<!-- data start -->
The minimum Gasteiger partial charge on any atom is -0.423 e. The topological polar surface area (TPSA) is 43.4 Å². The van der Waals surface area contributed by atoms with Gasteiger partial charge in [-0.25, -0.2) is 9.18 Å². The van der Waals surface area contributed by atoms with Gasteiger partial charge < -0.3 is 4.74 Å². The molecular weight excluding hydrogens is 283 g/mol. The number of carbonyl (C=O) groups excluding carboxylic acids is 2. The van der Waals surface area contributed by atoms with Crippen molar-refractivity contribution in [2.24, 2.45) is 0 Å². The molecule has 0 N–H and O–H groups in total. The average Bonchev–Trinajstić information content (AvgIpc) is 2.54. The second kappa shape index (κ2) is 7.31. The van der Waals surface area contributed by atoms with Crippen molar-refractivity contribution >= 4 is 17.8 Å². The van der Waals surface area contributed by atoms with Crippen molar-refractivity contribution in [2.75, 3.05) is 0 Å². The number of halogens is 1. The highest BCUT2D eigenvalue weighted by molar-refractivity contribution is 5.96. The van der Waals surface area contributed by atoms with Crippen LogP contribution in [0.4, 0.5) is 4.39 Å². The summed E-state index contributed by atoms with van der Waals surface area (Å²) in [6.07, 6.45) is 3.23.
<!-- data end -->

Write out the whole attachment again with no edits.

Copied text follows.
The minimum Gasteiger partial charge on any atom is -0.423 e. The topological polar surface area (TPSA) is 43.4 Å². The van der Waals surface area contributed by atoms with Gasteiger partial charge in [-0.25, -0.2) is 9.18 Å². The van der Waals surface area contributed by atoms with Gasteiger partial charge < -0.3 is 4.74 Å². The molecular weight excluding hydrogens is 283 g/mol. The number of carbonyl (C=O) groups excluding carboxylic acids is 2. The van der Waals surface area contributed by atoms with Crippen molar-refractivity contribution in [2.24, 2.45) is 0 Å². The molecule has 0 N–H and O–H groups in total. The average Bonchev–Trinajstić information content (AvgIpc) is 2.54. The second kappa shape index (κ2) is 7.31. The van der Waals surface area contributed by atoms with Crippen molar-refractivity contribution >= 4 is 17.8 Å². The van der Waals surface area contributed by atoms with Crippen molar-refractivity contribution in [2.75, 3.05) is 0 Å². The number of halogens is 1. The highest BCUT2D eigenvalue weighted by molar-refractivity contribution is 5.96. The van der Waals surface area contributed by atoms with Crippen LogP contribution in [0.4, 0.5) is 4.39 Å². The summed E-state index contributed by atoms with van der Waals surface area (Å²) in [6.07, 6.45) is 3.23.